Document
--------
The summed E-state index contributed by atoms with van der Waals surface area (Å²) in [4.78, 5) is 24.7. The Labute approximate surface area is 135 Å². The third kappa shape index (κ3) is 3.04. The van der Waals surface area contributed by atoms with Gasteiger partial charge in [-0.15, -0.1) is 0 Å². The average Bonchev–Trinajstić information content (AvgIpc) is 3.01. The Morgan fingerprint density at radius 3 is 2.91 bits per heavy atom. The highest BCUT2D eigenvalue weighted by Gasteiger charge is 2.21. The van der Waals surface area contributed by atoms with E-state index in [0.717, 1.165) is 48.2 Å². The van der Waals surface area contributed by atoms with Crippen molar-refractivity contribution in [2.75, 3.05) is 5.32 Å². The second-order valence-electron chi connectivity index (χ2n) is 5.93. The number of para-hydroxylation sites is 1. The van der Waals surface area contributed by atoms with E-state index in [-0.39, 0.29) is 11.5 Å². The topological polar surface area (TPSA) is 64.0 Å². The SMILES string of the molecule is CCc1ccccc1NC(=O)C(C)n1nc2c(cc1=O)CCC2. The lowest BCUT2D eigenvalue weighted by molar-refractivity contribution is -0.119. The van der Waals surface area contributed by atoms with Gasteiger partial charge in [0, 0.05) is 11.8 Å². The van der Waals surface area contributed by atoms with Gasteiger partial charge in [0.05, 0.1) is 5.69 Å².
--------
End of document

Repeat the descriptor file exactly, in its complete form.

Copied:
The summed E-state index contributed by atoms with van der Waals surface area (Å²) in [4.78, 5) is 24.7. The Labute approximate surface area is 135 Å². The third kappa shape index (κ3) is 3.04. The van der Waals surface area contributed by atoms with Gasteiger partial charge in [-0.15, -0.1) is 0 Å². The average Bonchev–Trinajstić information content (AvgIpc) is 3.01. The Morgan fingerprint density at radius 3 is 2.91 bits per heavy atom. The highest BCUT2D eigenvalue weighted by Gasteiger charge is 2.21. The van der Waals surface area contributed by atoms with E-state index in [0.717, 1.165) is 48.2 Å². The van der Waals surface area contributed by atoms with Crippen molar-refractivity contribution in [2.75, 3.05) is 5.32 Å². The second-order valence-electron chi connectivity index (χ2n) is 5.93. The number of para-hydroxylation sites is 1. The van der Waals surface area contributed by atoms with E-state index in [-0.39, 0.29) is 11.5 Å². The topological polar surface area (TPSA) is 64.0 Å². The SMILES string of the molecule is CCc1ccccc1NC(=O)C(C)n1nc2c(cc1=O)CCC2. The lowest BCUT2D eigenvalue weighted by molar-refractivity contribution is -0.119. The van der Waals surface area contributed by atoms with Gasteiger partial charge in [0, 0.05) is 11.8 Å². The van der Waals surface area contributed by atoms with Gasteiger partial charge in [0.05, 0.1) is 5.69 Å².